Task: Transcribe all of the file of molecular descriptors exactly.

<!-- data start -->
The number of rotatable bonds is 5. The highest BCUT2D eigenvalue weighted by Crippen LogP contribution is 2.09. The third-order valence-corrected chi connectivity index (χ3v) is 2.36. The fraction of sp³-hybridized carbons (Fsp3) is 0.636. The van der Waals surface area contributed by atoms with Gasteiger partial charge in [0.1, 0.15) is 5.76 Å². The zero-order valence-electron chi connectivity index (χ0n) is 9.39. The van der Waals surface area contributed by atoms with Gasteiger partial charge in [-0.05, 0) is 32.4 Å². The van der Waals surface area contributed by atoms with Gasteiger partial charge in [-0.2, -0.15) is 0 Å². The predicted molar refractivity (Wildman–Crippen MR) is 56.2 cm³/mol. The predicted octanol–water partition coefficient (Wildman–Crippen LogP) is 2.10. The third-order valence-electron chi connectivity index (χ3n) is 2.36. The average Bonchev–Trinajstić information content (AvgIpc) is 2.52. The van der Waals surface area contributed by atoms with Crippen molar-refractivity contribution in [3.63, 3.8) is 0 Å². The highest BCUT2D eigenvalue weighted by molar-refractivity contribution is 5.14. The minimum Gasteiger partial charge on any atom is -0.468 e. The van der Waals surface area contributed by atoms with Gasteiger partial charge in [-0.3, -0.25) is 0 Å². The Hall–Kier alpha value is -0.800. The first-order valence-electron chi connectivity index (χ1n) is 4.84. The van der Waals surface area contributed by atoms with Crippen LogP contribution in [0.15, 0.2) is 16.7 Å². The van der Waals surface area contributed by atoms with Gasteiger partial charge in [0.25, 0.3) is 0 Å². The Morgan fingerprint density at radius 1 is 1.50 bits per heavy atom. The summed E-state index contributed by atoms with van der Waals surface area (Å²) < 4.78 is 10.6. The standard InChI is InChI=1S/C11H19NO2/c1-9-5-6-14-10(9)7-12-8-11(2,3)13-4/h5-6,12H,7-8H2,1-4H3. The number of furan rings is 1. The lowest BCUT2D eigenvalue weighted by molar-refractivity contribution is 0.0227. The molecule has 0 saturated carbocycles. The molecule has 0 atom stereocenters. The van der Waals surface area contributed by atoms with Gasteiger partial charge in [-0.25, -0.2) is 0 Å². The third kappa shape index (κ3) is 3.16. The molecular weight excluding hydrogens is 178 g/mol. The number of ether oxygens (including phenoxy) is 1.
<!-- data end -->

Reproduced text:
The number of rotatable bonds is 5. The highest BCUT2D eigenvalue weighted by Crippen LogP contribution is 2.09. The third-order valence-corrected chi connectivity index (χ3v) is 2.36. The fraction of sp³-hybridized carbons (Fsp3) is 0.636. The van der Waals surface area contributed by atoms with Gasteiger partial charge in [0.1, 0.15) is 5.76 Å². The zero-order valence-electron chi connectivity index (χ0n) is 9.39. The van der Waals surface area contributed by atoms with Gasteiger partial charge in [-0.05, 0) is 32.4 Å². The van der Waals surface area contributed by atoms with Gasteiger partial charge in [-0.2, -0.15) is 0 Å². The predicted molar refractivity (Wildman–Crippen MR) is 56.2 cm³/mol. The predicted octanol–water partition coefficient (Wildman–Crippen LogP) is 2.10. The third-order valence-electron chi connectivity index (χ3n) is 2.36. The average Bonchev–Trinajstić information content (AvgIpc) is 2.52. The van der Waals surface area contributed by atoms with Crippen molar-refractivity contribution in [3.63, 3.8) is 0 Å². The highest BCUT2D eigenvalue weighted by molar-refractivity contribution is 5.14. The minimum Gasteiger partial charge on any atom is -0.468 e. The van der Waals surface area contributed by atoms with Gasteiger partial charge in [-0.3, -0.25) is 0 Å². The Hall–Kier alpha value is -0.800. The first-order valence-electron chi connectivity index (χ1n) is 4.84. The van der Waals surface area contributed by atoms with Crippen LogP contribution in [0.15, 0.2) is 16.7 Å². The van der Waals surface area contributed by atoms with Gasteiger partial charge in [0.25, 0.3) is 0 Å². The Morgan fingerprint density at radius 1 is 1.50 bits per heavy atom. The summed E-state index contributed by atoms with van der Waals surface area (Å²) < 4.78 is 10.6. The standard InChI is InChI=1S/C11H19NO2/c1-9-5-6-14-10(9)7-12-8-11(2,3)13-4/h5-6,12H,7-8H2,1-4H3. The number of furan rings is 1. The lowest BCUT2D eigenvalue weighted by molar-refractivity contribution is 0.0227. The molecule has 0 saturated carbocycles. The molecule has 0 atom stereocenters. The van der Waals surface area contributed by atoms with Gasteiger partial charge in [-0.25, -0.2) is 0 Å². The third kappa shape index (κ3) is 3.16. The molecular weight excluding hydrogens is 178 g/mol. The number of ether oxygens (including phenoxy) is 1.